But I am definitely, demonstrably fat. I am plus sized, if you want a coy term. I am not euphemistically curvy, “overweight” (over what weight, exactly?), or — god forbid — fluffy, a term I despise more than almost any other. I’m simply fat, and when I use that word to describe myself I mean it just as a physical descriptor — like short, or pale. I don’t mean it as an insult.

It took me years to find this level of self acceptance, but fat is finally a neutral term for me, and it’s what I call myself.

So, now that we have that out of the way, we can begin to examine why I come to clothing with a different perspective than many, and why dressing well is both a creative and a political act for me. I’m not only here to shock the bourgeoisie (as fun as that can be), but I’m here to be visible, to represent an unfairly vilified segment of society.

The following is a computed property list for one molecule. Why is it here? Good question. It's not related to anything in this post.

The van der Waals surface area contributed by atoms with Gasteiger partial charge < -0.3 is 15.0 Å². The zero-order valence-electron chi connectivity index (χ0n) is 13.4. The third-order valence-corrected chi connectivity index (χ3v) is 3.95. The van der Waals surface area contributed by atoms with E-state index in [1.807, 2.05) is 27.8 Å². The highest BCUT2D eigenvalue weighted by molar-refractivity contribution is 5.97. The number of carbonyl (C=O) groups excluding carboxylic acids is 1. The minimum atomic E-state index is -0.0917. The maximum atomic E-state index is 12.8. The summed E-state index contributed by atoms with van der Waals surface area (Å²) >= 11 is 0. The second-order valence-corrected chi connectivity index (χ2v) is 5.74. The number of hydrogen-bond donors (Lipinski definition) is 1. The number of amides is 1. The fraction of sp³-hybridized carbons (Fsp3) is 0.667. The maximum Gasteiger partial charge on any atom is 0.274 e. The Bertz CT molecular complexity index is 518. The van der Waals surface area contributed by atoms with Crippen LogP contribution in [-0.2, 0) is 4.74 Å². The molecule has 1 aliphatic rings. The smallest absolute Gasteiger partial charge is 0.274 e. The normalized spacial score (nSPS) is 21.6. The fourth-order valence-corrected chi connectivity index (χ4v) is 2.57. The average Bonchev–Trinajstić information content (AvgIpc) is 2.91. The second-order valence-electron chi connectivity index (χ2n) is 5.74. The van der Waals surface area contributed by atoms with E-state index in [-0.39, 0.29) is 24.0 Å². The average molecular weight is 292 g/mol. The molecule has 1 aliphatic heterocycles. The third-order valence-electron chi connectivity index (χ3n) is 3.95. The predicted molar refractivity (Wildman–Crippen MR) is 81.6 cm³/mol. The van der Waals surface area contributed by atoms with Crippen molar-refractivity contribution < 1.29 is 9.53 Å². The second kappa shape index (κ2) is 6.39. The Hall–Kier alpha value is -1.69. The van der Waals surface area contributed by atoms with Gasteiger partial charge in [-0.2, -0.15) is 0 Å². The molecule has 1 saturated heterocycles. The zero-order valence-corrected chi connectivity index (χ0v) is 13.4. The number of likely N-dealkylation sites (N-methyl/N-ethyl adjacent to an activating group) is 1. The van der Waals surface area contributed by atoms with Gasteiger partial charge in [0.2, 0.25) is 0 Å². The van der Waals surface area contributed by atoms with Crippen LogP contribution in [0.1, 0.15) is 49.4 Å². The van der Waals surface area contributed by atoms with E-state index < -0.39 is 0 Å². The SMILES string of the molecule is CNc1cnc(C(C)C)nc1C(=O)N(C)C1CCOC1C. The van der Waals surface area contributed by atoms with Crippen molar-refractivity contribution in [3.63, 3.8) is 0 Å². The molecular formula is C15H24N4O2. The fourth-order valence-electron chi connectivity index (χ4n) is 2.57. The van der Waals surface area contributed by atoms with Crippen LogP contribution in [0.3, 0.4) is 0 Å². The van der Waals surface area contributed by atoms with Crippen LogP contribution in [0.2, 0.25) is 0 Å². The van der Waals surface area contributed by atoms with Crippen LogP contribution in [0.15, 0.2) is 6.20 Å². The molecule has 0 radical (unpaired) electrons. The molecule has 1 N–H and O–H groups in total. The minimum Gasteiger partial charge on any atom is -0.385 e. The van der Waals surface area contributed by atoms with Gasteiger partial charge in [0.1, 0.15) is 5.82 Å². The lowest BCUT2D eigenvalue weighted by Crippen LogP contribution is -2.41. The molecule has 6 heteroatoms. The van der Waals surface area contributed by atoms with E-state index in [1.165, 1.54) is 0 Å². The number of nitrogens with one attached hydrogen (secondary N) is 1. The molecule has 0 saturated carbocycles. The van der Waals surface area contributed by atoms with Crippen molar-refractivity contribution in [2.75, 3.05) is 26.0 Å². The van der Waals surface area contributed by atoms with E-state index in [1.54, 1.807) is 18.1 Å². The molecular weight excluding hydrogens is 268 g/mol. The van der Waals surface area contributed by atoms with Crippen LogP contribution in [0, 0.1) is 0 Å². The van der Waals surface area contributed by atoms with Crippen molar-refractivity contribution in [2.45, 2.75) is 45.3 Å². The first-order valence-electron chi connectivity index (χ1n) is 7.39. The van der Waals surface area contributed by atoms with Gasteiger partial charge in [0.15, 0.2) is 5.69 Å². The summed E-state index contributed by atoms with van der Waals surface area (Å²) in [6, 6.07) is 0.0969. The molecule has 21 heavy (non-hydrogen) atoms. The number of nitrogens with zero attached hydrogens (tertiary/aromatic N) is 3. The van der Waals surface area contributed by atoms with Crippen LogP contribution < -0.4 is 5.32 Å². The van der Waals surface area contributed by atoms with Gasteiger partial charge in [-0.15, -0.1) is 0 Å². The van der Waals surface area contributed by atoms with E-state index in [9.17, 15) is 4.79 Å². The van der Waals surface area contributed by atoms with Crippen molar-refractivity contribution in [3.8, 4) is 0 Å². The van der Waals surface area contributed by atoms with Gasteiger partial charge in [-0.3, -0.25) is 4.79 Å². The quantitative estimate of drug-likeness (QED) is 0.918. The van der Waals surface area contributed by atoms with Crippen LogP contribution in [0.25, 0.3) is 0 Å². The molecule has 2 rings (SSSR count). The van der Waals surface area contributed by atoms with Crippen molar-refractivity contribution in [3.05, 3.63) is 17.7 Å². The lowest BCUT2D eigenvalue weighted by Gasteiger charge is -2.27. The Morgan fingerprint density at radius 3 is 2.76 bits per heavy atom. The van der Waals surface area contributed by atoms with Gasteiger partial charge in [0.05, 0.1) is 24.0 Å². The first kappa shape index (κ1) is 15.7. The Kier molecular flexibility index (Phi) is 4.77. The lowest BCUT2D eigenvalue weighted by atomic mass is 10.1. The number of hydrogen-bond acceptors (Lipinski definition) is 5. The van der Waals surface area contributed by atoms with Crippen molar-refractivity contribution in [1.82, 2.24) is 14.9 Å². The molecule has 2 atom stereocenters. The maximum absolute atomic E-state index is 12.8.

Clothes can be a serious business, and they’re serious to me. Representation is important.

Clothing is important.